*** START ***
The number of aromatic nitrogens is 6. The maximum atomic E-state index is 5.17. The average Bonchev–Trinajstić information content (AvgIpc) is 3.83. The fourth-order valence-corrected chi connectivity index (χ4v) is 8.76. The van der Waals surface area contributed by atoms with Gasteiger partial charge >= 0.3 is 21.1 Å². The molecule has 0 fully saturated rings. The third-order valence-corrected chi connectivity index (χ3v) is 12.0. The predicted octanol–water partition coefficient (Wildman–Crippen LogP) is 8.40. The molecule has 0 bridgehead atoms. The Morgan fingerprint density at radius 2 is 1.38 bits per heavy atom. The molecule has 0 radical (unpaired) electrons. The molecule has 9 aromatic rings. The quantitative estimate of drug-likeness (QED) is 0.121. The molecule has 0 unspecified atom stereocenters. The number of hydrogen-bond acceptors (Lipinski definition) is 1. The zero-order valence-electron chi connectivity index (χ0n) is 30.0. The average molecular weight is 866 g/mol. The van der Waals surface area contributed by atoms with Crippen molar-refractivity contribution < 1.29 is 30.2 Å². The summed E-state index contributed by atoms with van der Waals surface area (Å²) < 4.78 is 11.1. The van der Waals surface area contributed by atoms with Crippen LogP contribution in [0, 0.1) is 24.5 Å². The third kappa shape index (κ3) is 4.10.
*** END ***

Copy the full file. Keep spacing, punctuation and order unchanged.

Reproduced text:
The number of aromatic nitrogens is 6. The maximum atomic E-state index is 5.17. The average Bonchev–Trinajstić information content (AvgIpc) is 3.83. The fourth-order valence-corrected chi connectivity index (χ4v) is 8.76. The van der Waals surface area contributed by atoms with Gasteiger partial charge >= 0.3 is 21.1 Å². The molecule has 0 fully saturated rings. The third-order valence-corrected chi connectivity index (χ3v) is 12.0. The predicted octanol–water partition coefficient (Wildman–Crippen LogP) is 8.40. The molecule has 0 bridgehead atoms. The Morgan fingerprint density at radius 2 is 1.38 bits per heavy atom. The molecule has 0 radical (unpaired) electrons. The molecule has 9 aromatic rings. The quantitative estimate of drug-likeness (QED) is 0.121. The molecule has 0 unspecified atom stereocenters. The number of hydrogen-bond acceptors (Lipinski definition) is 1. The zero-order valence-electron chi connectivity index (χ0n) is 30.0. The average molecular weight is 866 g/mol. The van der Waals surface area contributed by atoms with Crippen molar-refractivity contribution < 1.29 is 30.2 Å². The summed E-state index contributed by atoms with van der Waals surface area (Å²) < 4.78 is 11.1. The van der Waals surface area contributed by atoms with Crippen LogP contribution in [0, 0.1) is 24.5 Å². The third kappa shape index (κ3) is 4.10.